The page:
Letter: Candidates, learn the issues before addressing them


My husband and I attended the Whidbey Island Fair last weekend in Langley. We enjoyed the sights, sounds, displays and exhibits. What a treat to see so many happy faces and hear joyful, laughing and conversation. We’re really glad we went.

We stopped at one booth featuring candidates for the three school districts on Whidbey Island. One candidate was present and shared with us her perspectives — lots of love for and concern for the children and real anxiety over the “direction of education today.” She stated, ‘The schools need to reopen and to focus on the basics.” We asked questions. She told us that all these candidates were very upset about the agenda being pushed on children, specifically teaching Critical Race Theory and mandatory sex education.

Apparently, these parental fears began when the children attended school at home during the COVID year.

I was impressed by her concern for children and her interest in being involved. I am also troubled that she didn’t know much about the topics she was talking about. As I listened, it was clear to me that she couldn’t explain Critical Race Theory, didn’t know where it came from and didn’t understand its core message.

It was equally clear to me that she had not read State Senate Bill 5395 — all four pages of it — nor the grade level learning standards. Passionate fears were based in something other than the law itself. Sadly, lack of knowledge of what the law actually says did not stop accusations about what the law required.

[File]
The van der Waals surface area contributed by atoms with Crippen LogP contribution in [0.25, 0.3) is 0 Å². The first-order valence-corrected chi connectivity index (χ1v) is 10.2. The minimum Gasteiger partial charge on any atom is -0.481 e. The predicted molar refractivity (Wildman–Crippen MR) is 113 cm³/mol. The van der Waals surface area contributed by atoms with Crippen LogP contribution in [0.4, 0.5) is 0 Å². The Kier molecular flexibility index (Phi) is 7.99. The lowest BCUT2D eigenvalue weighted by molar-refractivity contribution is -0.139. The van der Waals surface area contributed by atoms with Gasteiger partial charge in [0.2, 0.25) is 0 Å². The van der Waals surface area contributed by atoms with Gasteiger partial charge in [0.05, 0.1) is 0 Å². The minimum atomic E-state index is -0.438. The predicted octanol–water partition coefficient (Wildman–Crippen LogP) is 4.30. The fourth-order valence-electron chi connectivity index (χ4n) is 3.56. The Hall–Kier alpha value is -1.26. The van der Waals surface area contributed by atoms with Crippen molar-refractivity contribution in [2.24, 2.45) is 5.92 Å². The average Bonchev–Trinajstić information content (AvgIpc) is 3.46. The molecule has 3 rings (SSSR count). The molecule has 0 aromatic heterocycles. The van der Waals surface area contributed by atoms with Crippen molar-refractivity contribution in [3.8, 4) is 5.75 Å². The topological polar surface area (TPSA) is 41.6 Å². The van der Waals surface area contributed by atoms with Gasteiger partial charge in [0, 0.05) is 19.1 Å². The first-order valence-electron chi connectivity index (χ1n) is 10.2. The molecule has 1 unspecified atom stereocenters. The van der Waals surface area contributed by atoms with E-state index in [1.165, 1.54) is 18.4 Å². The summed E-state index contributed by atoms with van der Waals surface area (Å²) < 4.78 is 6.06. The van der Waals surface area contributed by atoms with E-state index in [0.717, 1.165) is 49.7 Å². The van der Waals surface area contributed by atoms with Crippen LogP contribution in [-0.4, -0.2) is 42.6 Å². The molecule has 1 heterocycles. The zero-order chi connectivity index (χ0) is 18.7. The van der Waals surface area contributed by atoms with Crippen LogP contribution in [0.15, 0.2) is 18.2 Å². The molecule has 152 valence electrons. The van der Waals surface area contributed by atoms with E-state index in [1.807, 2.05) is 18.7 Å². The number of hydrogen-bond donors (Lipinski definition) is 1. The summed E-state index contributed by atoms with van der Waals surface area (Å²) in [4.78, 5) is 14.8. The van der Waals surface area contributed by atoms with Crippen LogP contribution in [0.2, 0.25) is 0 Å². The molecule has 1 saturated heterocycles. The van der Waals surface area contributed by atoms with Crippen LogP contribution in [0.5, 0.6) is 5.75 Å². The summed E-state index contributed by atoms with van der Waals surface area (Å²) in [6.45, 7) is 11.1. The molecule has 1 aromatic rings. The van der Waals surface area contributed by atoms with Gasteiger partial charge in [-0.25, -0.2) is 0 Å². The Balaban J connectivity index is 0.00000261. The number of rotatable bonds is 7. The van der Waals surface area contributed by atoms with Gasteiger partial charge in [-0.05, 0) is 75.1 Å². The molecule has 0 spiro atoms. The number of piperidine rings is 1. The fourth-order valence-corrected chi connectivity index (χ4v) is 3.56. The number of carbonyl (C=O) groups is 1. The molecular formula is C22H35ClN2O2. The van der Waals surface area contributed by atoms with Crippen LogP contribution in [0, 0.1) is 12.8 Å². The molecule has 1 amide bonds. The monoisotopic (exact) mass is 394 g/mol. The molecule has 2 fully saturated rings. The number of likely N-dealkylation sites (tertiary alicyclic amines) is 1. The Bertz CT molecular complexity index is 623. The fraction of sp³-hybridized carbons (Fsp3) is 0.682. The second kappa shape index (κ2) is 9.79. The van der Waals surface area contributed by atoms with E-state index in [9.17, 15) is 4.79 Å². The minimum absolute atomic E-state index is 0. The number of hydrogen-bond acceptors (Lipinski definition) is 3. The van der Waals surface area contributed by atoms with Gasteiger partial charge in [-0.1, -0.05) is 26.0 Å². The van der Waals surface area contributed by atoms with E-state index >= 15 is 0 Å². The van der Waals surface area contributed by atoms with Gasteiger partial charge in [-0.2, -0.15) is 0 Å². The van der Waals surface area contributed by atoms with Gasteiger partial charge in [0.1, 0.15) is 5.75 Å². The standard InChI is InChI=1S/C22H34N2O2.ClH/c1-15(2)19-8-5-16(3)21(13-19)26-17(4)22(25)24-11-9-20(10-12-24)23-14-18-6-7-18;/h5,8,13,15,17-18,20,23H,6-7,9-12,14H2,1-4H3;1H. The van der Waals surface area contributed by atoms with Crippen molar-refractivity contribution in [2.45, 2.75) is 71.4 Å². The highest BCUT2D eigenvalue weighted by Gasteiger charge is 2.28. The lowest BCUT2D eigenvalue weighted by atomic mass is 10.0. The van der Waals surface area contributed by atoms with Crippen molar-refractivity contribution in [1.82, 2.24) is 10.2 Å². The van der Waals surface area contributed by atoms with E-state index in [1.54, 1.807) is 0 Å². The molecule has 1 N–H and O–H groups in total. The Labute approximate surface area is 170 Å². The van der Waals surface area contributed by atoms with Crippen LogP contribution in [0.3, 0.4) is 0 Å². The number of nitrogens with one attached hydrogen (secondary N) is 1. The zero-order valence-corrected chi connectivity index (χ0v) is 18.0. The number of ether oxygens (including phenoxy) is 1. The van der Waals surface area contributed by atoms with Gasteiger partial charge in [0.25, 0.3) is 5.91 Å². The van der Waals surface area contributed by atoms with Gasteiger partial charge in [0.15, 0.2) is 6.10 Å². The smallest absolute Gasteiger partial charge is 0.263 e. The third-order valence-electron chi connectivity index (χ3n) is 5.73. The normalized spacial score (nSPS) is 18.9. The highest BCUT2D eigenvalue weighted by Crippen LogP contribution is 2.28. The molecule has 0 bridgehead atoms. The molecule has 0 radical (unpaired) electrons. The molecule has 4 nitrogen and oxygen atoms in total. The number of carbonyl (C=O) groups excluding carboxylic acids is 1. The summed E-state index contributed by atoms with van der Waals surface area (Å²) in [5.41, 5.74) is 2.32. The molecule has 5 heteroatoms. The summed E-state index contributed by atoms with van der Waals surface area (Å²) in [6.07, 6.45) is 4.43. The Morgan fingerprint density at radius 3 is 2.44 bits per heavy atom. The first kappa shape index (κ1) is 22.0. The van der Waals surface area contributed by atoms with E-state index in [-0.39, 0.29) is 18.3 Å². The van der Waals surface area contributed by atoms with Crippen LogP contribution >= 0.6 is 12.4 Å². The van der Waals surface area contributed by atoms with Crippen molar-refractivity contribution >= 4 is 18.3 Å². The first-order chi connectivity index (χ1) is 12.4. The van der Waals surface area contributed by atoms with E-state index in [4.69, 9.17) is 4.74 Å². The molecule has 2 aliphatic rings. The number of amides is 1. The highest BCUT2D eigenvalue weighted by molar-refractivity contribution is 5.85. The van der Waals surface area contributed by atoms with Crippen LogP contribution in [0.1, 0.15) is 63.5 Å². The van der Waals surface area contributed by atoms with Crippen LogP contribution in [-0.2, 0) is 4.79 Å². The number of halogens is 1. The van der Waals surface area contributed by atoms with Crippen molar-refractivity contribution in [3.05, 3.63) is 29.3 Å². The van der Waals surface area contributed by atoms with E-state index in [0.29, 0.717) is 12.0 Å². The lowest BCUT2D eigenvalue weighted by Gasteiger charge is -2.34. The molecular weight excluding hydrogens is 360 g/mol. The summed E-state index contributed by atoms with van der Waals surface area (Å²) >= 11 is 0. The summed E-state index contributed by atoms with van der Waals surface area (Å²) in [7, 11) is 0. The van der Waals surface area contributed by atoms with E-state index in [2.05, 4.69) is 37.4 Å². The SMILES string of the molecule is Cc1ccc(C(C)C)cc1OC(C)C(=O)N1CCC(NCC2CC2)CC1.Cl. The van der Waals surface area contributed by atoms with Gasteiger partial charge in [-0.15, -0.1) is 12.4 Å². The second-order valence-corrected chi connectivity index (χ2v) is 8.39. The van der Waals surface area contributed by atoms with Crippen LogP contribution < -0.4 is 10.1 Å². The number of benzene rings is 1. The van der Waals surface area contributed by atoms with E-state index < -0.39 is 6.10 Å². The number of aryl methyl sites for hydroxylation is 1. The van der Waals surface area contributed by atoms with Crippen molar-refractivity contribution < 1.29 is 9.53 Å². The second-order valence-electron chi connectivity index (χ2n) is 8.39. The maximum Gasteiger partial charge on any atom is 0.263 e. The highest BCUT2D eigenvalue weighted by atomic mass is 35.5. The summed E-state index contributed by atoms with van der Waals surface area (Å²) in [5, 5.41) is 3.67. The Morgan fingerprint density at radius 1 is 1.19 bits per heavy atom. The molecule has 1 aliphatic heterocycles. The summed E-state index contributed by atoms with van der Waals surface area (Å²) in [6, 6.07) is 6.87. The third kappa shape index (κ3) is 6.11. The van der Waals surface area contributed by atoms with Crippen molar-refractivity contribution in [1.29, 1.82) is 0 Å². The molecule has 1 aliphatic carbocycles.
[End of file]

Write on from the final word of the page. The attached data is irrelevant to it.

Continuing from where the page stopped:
Where do these talking points and inaccurate assumptions come from?

I was sad when I left the booth. These candidates mean well and love children. However, I’m really concerned about what this lack of understanding could mean on local school boards.

Our school boards help set policy that affects the whole community. School board members must be knowledgeable about issues. At a minimum, they need to read the laws they want to challenge. They need to understand the basics of theories and concepts relevant to good education. And they need to learn from primary source materials before they go public with their criticisms.

It’s fine to disagree; healthy disagreement and respectful conversation can move us toward better solutions. Honorable criticism begins with actual knowledge.

It takes about a half hour to read the Wikipedia overview of Critical Race Theory. It would take even less time to read state Senate Bill 5395. Isn’t that time a worthwhile investment for our children and community?

I invite every school board candidate to learn about the issues. Read primary source documents whenever possible. Do that during your candidacy. At least know what you’re talking about.

Both your own credibility and the relevance of public conversation on the topics will improve.

Elizabeth Guss